Interview: The Negative Space of Jen Grow by Curtis Smith

Jen_Grow_ReadingJen Grow’s debut collection, My Life as a Mermaid, won the 2012 Dzanc Books Short Story Collection Competition. She is the Fiction Editor of Little Patuxent Review. Her short fiction and nonfiction have appeared in The Writer’s Chronicle, Other Voices, The Sun Magazine, The GSU Review, Hunger Mountain, Indiana Review, and many others including the anthology City Sages: Baltimore (City Lit Press, 2010). She’s received two Individual Artist Awards from the Maryland State Arts Council, and her stories have earned nominations for Best New American Voices and a Pushcart Prize. She lives in Baltimore with the artist Lee Stierhoff and a zoo of cats and dogs. You can contact her on Facebook, Twitter @Jen_Grow or through her website:

Curtis Smith: congratulations on winning the Dzanc Books Short Story Competition. It’s a wonderful book. Can you tell us a bit about how that all went down?

Jen Grow: Thanks, Curtis! I’m really pleased with how it all came together. For me, it’s been a lesson of perseverance. Before My Life as a Mermaid won the Dzanc Books Short Story Competition, it was turned down repeatedly. Various incarnations of the collection were the runners-up or finalists in four separate press competitions between 2003 and 2012. Over and over again, I received lovely notes from editors that basically said, “This is a great collection. I’m sure it will get published one day, just not by us.” There were some years when I felt like giving up. I stopped sending the manuscript out for a while. Then, in 2012, I picked it up again and reread it with fresh eyes. I tweaked a few stories, changed a few endings, came up with a new title and sent it to Dzanc at the last minute. I had no expectations, which is the best way to send work out into the world.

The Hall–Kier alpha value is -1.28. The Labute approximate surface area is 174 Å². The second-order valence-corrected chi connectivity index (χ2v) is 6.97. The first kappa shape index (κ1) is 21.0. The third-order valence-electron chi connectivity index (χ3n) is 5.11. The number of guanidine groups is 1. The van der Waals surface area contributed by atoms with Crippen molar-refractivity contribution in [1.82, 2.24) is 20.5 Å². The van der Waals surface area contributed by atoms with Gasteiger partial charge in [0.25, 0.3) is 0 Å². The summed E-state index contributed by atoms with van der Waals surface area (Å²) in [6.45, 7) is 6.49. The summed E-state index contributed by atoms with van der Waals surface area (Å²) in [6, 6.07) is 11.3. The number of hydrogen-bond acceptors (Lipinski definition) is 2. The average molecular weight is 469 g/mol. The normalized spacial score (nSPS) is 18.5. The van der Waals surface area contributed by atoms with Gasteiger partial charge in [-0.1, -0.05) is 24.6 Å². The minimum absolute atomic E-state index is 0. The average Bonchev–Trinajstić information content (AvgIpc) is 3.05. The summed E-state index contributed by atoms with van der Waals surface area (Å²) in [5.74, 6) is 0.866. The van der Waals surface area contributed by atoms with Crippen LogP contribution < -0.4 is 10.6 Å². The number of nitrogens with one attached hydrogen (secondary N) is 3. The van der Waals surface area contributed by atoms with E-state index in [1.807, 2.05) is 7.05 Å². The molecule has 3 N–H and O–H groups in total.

CS: Was it always writing or nothing else for you? Or were there other routes on your creative journey?

JG: My creative life has most always focused on writing. I’ve dabbled with visual arts, and for a while I was taking drumming lessons. I used to teach at the Maryland Institute College of Art and that environment sparked lot of ideas for me. Lately, I’ve been working with a photographer to pair his images with my essays. I’m also flirting with the idea of taking painting lessons. My husband is a plein air painter and I’m envious of his process, which seems very relaxing. I need some of that! I’ve read articles about how helpful it is to have at least one other artistic outlet because it opens up avenues in the brain and sparks new ways of seeing and thinking. That’s probably true. But I’m a slow writer. So ultimately, I feel like other pursuits take time away from writing.